What You Need to Know About Breast Implants and Cancer
May 16, 2017
Sourthern Illinois University/Science Source
If you’ve been keeping your eye on the news, you may have come across an alarming headline this weekend indicating a link between breast implants and a rare form of cancer. Whether you’ve been a patient at The Plastic Surgery Clinic, are considering seeing us for a consultation, or if you’re still in the early process of doing research about breast augmentation, we want to make sure that you have the most accurate and up to date information possible so that you can make informed decisions about your health and your body.
Dr. Ahmad and I perform more breast augmentations than any other type of surgery. As a result, we have a really thorough understanding of all aspects of the procedure. It’s imperative to us that our patients receive the highest level of care possible and so we’ve always made it our mission to stay ahead of the curve on scientific developments. We’ve published a number of peer reviewed articles that cover everything from the aesthetic to the medical concerns that surround breast augmentation, and that includes the risks and complications sometimes associated with breast implants. In fact, just a few weeks ago we were invited to San Diego to teach other plastic surgeons about this exact topic at The Aesthetic Meeting, an annual conference hosted by the American Society of Aesthetic Plastic Surgery. We’ve read all of the information available relating to breast implants and links to cancer and we’ve taught it to other surgeons internationally. What follows is an overview of what we cover in our presentations.
The first thing that’s important to understand is that we know for sure from scientific studies that breast implants do not cause breast cancer. This has been studied exhaustively and we know for certain that there is no connection between the two. The type of cancer that is currently being discussed in the news is actually a very rare type of what’s called a lymphoproliferative disease, where immune system cells, or lymphocytes, become cancerous in the area of the breast. What we’re talking about specifically goes by the name of Anaplastic Large Cell Lymphoma, or ALCL.
ALCL is thought to occur in one in 10,000 cases. Out of the more than 10 million patients who’ve received breast augmentations worldwide, we’ve only seen about 400 cases of ALCL develop. I’ve been a practicing plastic surgeon for over 30 years and I’ve never personally encountered a case. Comparatively, the odds of being struck by lightning in your lifetime are about one in 3,000. I say this not to diminish the seriousness of the 400 cases that have occurred, but to point out how exceedingly rare it is as a condition, as this is also a really important consideration if you currently have the type of breast implants that are most often associated with this lymphoma.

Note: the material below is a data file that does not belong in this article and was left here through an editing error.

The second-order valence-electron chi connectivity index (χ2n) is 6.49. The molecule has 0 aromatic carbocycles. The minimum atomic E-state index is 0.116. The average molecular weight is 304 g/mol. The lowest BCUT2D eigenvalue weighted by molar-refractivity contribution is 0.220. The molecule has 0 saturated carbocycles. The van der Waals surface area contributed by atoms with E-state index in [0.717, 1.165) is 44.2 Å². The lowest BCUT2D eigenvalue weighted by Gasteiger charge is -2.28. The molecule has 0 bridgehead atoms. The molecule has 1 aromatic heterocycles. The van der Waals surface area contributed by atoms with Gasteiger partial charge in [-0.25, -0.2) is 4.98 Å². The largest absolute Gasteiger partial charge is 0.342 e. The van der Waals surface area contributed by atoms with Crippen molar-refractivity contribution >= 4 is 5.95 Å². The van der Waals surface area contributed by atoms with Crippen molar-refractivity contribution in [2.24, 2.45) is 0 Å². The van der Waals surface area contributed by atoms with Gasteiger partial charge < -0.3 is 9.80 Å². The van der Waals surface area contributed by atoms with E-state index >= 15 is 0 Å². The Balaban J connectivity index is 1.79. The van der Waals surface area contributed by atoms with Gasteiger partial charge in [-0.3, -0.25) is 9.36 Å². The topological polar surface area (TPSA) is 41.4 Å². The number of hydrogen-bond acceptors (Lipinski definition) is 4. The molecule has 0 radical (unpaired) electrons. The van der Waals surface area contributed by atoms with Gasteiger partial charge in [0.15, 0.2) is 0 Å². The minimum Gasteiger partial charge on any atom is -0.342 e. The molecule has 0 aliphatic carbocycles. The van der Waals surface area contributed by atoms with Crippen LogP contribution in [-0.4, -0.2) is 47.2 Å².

And there is a specific type of implant that tends to cause ALCL. It only occurs in patients with textured implants. We’ve found this is especially true for a very specific subset of textured breast implants, which have a more aggressively textured surface. In the case of an Ontario woman who was featured in a recent New York Times article about breast implants and lymphoma, Biocell implants were used during her breast augmentation in 2009. We stopped using these highly textured implants about five years ago due to information we learned about the risk of other complications associated with them. The fact that ALCL is not seen in smooth breast implants is one reason why they are the only implants we now use.
Another very important thing to know about ALCL is that it’s not a condition that comes on silently. It will not go unnoticed. A patient with ALCL will know something is wrong because a large volume of fluid will develop surrounding the implant, creating a large, swollen breast. When this happens, diagnosis is actually a pretty simple process. A doctor will take some of the fluid and run a CD30 test, which will show a positive lymphoma result.
95% of patients are completely cured of ALCL by simply removing the implant and the capsule (the collagen-fibre tissue that your body forms naturally around the implant). Other treatments we might normally associate with cancer, like chemotherapy, are not needed at all. So for the vast majority of this very small population, we remove the implant and capsule and the patient is cured. Once the disease is cleared, some patients even opt for new breast implants.
If you already have textured breast implants, and especially if you have Biocell breast implants, you might be wondering where to go from here. If you have experienced no signs of complications, our recommendation is to do nothing. The risks associated with surgery, though very rare, are greater than the exceptionally low risk of developing ALCL, and so leaving your implants in place is actually the safest possible option. That being said, if you are at all worried, you should absolutely speak to your doctor. If you develop a sudden swelling of your breast, see your doctor right away.
If you are currently considering breast augmentation, make sure you discuss the risks of ALCL with your plastic surgeon during your consultation, along with any other questions and concerns you might have.